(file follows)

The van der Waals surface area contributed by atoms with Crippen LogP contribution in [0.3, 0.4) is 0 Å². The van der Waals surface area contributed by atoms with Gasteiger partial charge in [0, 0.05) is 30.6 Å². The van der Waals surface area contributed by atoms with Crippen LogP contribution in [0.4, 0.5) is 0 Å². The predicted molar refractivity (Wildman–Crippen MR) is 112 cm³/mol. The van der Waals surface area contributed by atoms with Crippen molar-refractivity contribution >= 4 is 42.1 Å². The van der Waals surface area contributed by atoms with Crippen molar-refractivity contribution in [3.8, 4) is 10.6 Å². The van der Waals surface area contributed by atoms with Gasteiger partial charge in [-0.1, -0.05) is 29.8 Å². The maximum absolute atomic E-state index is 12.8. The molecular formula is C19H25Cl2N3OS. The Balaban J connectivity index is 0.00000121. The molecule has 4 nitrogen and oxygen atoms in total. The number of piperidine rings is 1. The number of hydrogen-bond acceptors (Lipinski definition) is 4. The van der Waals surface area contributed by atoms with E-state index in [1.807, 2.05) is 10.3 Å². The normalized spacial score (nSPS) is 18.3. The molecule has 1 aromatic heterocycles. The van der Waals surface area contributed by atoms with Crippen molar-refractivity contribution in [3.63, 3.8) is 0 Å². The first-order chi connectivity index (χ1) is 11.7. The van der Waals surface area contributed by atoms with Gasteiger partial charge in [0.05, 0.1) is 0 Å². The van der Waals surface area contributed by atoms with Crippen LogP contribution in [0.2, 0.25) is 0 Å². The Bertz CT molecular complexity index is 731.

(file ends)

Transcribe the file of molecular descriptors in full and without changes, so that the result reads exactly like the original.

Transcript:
The van der Waals surface area contributed by atoms with Crippen LogP contribution in [0.3, 0.4) is 0 Å². The van der Waals surface area contributed by atoms with Gasteiger partial charge in [0, 0.05) is 30.6 Å². The van der Waals surface area contributed by atoms with Crippen LogP contribution in [0.4, 0.5) is 0 Å². The predicted molar refractivity (Wildman–Crippen MR) is 112 cm³/mol. The van der Waals surface area contributed by atoms with Crippen molar-refractivity contribution >= 4 is 42.1 Å². The van der Waals surface area contributed by atoms with Crippen molar-refractivity contribution in [3.8, 4) is 10.6 Å². The van der Waals surface area contributed by atoms with Gasteiger partial charge in [-0.1, -0.05) is 29.8 Å². The maximum absolute atomic E-state index is 12.8. The molecular formula is C19H25Cl2N3OS. The Balaban J connectivity index is 0.00000121. The molecule has 4 nitrogen and oxygen atoms in total. The number of piperidine rings is 1. The number of hydrogen-bond acceptors (Lipinski definition) is 4. The van der Waals surface area contributed by atoms with E-state index in [1.807, 2.05) is 10.3 Å². The normalized spacial score (nSPS) is 18.3. The molecule has 1 aromatic heterocycles. The van der Waals surface area contributed by atoms with Crippen molar-refractivity contribution in [3.63, 3.8) is 0 Å². The first-order chi connectivity index (χ1) is 11.7. The van der Waals surface area contributed by atoms with Gasteiger partial charge in [0.05, 0.1) is 0 Å². The van der Waals surface area contributed by atoms with Crippen LogP contribution in [0.2, 0.25) is 0 Å². The Bertz CT molecular complexity index is 731.